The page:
March 11, 2009

Miss Ringy Raccoon and Me

As a very small girl, I loved to have my parents read to me from the now out-of-print book Little Brown Bear Goes To School. A very simplistic story about animals going on a picnic, the book featured Miss Ringy Raccoon as the prim and proper schoolteacher. Despite loving this book, I don't love animals big or small, and tend to run the other direction when faced with an animal encounter.

Two years ago Mother’s Day, Husband woke me up to say. “Honey, there’s more than one mother on the property today.” At the kitchen window, we saw Mother Groundhog, Father Groundhog, and four little Baby Groundhogs. (Apparently Mrs. Groundhog is the varmint version of “Octomom” because groundhogs don’t usually have quadruplets, but are more prone to twins. History was made beneath our yard barn.)

We called in a company that specializes in critter removal, and one by one, trap by trap, the groundhog family was moved to a “Groundhog Witness Protection program” in Kentucky. Animals have to be removed far from home or they will come back.

I had issues about separating the Baby Groundhogs from Mama, but the critter company swore they would all be kept together. (And he has a big bridge in Brooklyn to sell me also. In my imagination, I pictured the critter truck driving three houses down and letting all 6 critters out, but that’s just my suspicious nature.)

Friday we returned home from our mini-vacation and about 9 p.m. during Antiques Roadshow, I heard loud noises above Husband’s Closet in the master bedroom. Then the scurrying moved. Fast and furious and loud. Around the house above Son’s bedroom, my office, main bathroom. Again Saturday night and Sunday night. Same time. Same station. Same raccoon channel.

For three evenings I have been held hostage on that end of the house, broom in hand, to tap on the ceiling wherever the offending beast makes his presense known. Husband told me to stop banging on the ceiling for fear of putting holes in it, so in following the letter of the law, I simply began banging on the walls. (Scared the hell out of the cats.)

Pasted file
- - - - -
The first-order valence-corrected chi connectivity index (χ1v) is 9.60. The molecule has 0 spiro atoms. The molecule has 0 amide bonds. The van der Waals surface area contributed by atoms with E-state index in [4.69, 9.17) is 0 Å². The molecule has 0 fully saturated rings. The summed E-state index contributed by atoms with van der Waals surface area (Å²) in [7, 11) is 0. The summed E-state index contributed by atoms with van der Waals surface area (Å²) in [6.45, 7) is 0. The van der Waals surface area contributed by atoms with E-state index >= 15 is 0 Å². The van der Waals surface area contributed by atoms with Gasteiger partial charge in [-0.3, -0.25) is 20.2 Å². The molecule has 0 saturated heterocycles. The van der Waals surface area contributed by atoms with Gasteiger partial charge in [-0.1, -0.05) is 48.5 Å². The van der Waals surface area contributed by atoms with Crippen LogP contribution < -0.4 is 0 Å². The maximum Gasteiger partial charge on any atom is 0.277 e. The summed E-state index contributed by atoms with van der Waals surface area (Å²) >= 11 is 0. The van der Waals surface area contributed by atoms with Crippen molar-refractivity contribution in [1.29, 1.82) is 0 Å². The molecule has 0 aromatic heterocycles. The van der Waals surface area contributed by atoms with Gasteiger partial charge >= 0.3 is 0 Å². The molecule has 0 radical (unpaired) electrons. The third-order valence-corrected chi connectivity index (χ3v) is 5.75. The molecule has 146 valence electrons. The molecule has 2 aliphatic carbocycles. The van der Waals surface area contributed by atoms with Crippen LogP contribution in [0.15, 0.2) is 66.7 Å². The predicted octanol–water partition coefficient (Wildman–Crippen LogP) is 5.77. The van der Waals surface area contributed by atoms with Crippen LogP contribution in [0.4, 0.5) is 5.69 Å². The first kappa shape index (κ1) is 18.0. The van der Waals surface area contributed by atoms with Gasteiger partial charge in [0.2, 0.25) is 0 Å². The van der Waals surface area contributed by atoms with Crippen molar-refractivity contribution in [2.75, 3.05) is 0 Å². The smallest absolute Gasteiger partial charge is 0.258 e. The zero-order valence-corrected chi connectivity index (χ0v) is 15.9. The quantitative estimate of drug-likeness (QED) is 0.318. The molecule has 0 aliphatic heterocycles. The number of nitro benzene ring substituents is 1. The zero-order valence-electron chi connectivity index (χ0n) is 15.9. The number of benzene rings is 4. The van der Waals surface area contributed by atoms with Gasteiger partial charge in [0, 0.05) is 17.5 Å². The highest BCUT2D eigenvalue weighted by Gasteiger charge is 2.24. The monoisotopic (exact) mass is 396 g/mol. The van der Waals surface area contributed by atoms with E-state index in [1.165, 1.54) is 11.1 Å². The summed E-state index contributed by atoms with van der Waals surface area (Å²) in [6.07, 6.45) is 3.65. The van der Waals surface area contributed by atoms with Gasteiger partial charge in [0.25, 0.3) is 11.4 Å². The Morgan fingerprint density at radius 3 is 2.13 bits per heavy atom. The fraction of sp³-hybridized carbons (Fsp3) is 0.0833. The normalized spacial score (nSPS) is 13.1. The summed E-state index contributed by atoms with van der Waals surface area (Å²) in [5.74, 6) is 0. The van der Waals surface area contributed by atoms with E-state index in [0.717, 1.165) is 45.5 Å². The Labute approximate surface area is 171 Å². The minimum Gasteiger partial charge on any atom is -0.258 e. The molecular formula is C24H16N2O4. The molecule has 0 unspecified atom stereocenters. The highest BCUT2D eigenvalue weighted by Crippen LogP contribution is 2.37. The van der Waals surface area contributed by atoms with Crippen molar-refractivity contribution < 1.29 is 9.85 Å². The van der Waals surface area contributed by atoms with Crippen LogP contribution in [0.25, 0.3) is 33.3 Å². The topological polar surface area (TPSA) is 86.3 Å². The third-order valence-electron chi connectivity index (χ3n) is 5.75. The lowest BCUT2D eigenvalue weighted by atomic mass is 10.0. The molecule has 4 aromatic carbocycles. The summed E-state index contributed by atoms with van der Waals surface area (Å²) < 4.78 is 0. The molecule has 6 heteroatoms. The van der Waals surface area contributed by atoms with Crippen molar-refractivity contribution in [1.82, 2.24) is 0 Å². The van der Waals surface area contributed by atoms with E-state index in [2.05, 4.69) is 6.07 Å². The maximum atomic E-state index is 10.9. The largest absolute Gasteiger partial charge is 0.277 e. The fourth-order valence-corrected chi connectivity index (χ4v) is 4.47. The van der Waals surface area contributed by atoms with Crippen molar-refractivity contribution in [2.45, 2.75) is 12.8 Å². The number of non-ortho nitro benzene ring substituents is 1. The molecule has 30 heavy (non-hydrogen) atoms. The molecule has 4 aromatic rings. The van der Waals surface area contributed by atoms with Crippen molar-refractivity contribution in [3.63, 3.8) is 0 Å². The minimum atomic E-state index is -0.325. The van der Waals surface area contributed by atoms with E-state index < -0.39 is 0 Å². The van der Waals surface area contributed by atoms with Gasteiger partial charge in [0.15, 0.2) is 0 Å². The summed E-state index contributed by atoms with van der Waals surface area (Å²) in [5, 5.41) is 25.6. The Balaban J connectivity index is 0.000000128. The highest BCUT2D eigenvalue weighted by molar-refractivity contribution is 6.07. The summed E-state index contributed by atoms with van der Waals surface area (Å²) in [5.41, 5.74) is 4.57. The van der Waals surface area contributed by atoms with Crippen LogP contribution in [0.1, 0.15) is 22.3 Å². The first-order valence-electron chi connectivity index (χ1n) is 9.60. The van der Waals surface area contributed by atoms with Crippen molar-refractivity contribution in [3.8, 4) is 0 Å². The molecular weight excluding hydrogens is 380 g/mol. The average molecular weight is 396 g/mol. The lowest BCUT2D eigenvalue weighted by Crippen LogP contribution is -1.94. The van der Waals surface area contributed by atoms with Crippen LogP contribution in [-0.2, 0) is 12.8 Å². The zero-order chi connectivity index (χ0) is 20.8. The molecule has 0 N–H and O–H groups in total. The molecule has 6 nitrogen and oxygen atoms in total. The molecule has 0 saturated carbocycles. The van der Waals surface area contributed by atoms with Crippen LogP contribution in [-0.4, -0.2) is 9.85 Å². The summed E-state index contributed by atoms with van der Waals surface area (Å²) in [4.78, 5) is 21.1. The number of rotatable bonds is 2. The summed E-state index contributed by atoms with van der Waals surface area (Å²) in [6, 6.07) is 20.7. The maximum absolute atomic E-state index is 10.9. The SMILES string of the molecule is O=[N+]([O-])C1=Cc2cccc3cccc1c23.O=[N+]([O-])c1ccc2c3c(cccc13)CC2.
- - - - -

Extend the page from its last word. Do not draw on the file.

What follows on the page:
Why do things like this have to happen after 5 p.m. on Friday? Thank you, Mr. Murphy and your stupid, predictable law.

With the help of a friend who is a home inspector I secured a varmint catcher who came on Tuesday afternoon.

Said varmint catcher went up into the attic and came down soon with the verdict that there was at least one varmint, most likely a raccoon, spending his/her evenings with us. The debris left indicated that it had merely been a short visit.

The Varmint Roper found two holes in the soffit on either end of the house and will repair them after Said Varmint is captured. Then he set a trap (with cat food as bait) on the roof of the house near one of the holes.

He educated us about raccoons – this is their mating season – if he catches a female, he will re-bait the trap, because he said where there’s a female, there will be a male. (Ever the love story.) Baby raccoons don’t generally arrive for another month, so if the Beast is a she, she’s probably just scouting a new home. The Varmint Roper also said raccoons have a four to five mile range, so she may have several “hotels” she travels between.

(During the writing of his article I asked husband how to spell “varmint” and I happened to mention that I hoped I would be able to take a picture of the creature trapped in his cage. He said, “That would be good. Then you can at least document that you aren’t just a crazy middle-aged woman who thinks she has animals in her attic.”)

So now we wait. The trap is on the roof and we are vigilant and waiting. A night has passed and all was quiet on the attic front. My broom stands in the corner near the bed. Has the varmint moved on to another location? Did the smell of the human up in the attic drive her away? Is she on spring break in Daytona? Stay tuned. Quoth the raven.